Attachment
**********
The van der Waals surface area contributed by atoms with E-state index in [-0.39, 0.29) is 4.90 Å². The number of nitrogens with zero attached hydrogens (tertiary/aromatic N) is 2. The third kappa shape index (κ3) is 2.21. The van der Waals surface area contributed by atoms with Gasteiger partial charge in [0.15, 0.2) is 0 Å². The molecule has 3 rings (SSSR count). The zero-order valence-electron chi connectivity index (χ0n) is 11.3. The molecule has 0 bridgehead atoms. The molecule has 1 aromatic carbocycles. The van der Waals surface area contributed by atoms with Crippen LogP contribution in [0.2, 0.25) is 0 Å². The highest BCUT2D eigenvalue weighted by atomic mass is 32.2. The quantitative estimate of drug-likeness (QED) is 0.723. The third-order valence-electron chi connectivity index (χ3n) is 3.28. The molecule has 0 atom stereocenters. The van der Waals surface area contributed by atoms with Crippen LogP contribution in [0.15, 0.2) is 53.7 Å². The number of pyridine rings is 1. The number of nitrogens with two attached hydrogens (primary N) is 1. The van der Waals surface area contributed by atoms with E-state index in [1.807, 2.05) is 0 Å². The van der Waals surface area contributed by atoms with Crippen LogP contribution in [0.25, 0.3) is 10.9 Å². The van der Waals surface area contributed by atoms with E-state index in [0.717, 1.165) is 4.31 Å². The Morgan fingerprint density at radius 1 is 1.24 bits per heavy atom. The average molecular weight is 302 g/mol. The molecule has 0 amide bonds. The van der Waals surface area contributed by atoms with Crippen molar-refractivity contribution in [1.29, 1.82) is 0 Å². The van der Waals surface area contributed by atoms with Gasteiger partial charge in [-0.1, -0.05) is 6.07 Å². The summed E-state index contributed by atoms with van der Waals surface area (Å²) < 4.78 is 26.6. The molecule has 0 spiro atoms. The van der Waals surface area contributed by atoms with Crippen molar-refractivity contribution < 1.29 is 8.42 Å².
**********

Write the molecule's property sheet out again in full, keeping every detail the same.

The van der Waals surface area contributed by atoms with E-state index in [-0.39, 0.29) is 4.90 Å². The number of nitrogens with zero attached hydrogens (tertiary/aromatic N) is 2. The third kappa shape index (κ3) is 2.21. The van der Waals surface area contributed by atoms with Gasteiger partial charge in [0.15, 0.2) is 0 Å². The molecule has 3 rings (SSSR count). The zero-order valence-electron chi connectivity index (χ0n) is 11.3. The molecule has 0 bridgehead atoms. The molecule has 1 aromatic carbocycles. The van der Waals surface area contributed by atoms with Crippen LogP contribution in [0.2, 0.25) is 0 Å². The highest BCUT2D eigenvalue weighted by atomic mass is 32.2. The quantitative estimate of drug-likeness (QED) is 0.723. The third-order valence-electron chi connectivity index (χ3n) is 3.28. The molecule has 0 atom stereocenters. The van der Waals surface area contributed by atoms with Crippen LogP contribution in [0.15, 0.2) is 53.7 Å². The number of pyridine rings is 1. The number of nitrogens with two attached hydrogens (primary N) is 1. The van der Waals surface area contributed by atoms with E-state index in [1.807, 2.05) is 0 Å². The van der Waals surface area contributed by atoms with Crippen LogP contribution in [0.25, 0.3) is 10.9 Å². The van der Waals surface area contributed by atoms with E-state index in [0.717, 1.165) is 4.31 Å². The Morgan fingerprint density at radius 1 is 1.24 bits per heavy atom. The average molecular weight is 302 g/mol. The molecule has 0 amide bonds. The van der Waals surface area contributed by atoms with Crippen molar-refractivity contribution in [1.29, 1.82) is 0 Å². The van der Waals surface area contributed by atoms with Gasteiger partial charge in [-0.1, -0.05) is 6.07 Å². The summed E-state index contributed by atoms with van der Waals surface area (Å²) < 4.78 is 26.6. The molecule has 0 spiro atoms. The van der Waals surface area contributed by atoms with Crippen molar-refractivity contribution < 1.29 is 8.42 Å².